John Kannenberg: A Sound Map of The Art Institute Of Chicago
Martin Kay: All Things Metal
Australia-based sound artist Martin Kay's self-expressed intention for All Things Metal (200 copies) is to “highlight the unique ability that metal possesses in abstracting, transforming, and reconfiguring a given landscape—propelling the listener to reconsider their emotional and psychological connections to familiar urban environments.” The listener certainly comes away from the recording newly sensitized to how pervasive metal's presence is within our urban environments (the fact that the settings were recorded in different locales, among them Tokyo and Australia, implies a global pervasiveness, too). But more importantly, the fifty-minute recording, whose twelve pieces Kay produced over a five-year span, prompts us to reconsider how metal's sound properties can translate into listening experiences that allow us to experience physical phenomena with fresh ears; that he generally leaves the recorded audio-montages in an un-mixed and un-edited form only serves to heighten that impression. Kay, to cite one example, shows that source material as mundane as a metal wheel rolling along a concrete floor (“Dumbbell Rolling”) can turn into an engrossing vignette of spindly micro-noise.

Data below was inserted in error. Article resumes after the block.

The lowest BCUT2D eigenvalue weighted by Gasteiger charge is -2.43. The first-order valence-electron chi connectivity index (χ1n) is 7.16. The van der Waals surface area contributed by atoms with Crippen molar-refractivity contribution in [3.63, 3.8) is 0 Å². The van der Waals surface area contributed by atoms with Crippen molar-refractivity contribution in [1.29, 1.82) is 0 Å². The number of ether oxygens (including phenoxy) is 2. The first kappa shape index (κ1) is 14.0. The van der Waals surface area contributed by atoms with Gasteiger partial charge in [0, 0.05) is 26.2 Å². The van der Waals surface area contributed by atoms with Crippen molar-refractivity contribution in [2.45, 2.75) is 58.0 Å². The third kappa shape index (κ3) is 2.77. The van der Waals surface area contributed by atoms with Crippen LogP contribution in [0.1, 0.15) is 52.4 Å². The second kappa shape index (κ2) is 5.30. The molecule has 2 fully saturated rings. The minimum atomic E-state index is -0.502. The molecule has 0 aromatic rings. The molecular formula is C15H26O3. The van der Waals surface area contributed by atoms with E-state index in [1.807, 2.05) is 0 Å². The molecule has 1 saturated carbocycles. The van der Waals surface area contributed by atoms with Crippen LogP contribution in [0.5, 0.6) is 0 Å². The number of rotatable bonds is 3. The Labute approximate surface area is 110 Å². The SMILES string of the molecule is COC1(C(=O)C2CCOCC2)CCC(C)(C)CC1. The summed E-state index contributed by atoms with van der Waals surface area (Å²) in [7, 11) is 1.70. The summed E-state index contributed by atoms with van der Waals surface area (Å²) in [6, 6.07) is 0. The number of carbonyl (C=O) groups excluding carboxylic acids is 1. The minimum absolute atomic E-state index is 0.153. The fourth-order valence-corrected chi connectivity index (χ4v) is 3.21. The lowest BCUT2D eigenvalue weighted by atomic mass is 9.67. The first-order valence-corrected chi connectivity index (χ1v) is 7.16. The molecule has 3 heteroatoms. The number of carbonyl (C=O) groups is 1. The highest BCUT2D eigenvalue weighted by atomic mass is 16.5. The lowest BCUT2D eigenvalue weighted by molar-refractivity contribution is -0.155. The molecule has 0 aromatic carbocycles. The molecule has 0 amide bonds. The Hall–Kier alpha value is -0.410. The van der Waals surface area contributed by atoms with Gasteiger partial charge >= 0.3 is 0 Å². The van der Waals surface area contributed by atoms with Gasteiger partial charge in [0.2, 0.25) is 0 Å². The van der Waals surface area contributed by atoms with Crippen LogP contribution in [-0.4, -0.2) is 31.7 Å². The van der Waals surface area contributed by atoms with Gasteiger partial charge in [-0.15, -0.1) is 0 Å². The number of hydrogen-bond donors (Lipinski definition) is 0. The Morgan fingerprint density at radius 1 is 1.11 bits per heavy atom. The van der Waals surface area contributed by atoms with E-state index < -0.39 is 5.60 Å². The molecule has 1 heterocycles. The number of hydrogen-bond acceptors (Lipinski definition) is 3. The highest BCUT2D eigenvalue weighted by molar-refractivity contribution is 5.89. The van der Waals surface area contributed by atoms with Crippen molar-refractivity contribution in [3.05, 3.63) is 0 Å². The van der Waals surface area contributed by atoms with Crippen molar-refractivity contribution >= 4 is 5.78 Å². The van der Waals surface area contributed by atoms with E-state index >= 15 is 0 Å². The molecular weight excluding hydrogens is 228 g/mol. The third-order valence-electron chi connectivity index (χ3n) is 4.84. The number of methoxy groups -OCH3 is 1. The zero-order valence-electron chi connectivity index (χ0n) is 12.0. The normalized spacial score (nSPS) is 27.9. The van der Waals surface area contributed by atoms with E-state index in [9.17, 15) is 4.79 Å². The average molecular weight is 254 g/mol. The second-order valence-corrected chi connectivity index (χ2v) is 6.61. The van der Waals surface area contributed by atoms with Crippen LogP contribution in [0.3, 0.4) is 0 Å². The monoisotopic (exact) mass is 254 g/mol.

Listening to “Stadium Support Pillar,” no one would conclude that its muffled and softly clangorous sounds are actually recordings two contact microphones made of the vibrations of a football crowd leaving the stadium after a game. Similarly, the creaking noise within “Rolling Out the Pool Cover” could pass for a beginning violinist's tentative scrape with a bow as much as the sound of a pool cover's wheel being rotated by hand. Deprived of the track title, one would guess that the clatter rumbling through “Two Storage Boxes” could have been generated by any number of possible objects, though in this case it was two iron boxes underneath whose lids Kay positioned microphones to record vibrations generated by wind, birds, dogs, and children. In like manner, what sounds elsewhere like a furious percussion duel turns out to be rain striking an iron gutter. That the track titles Kay uses are so direct and prosaic suggests a conviction that the material is interesting enough on its own terms that clever titles aren't necessary, and one comes away from the recording reminded that elaborate processing and editing treatments aren't necessarily required for the alien character of the created world to be brought forth.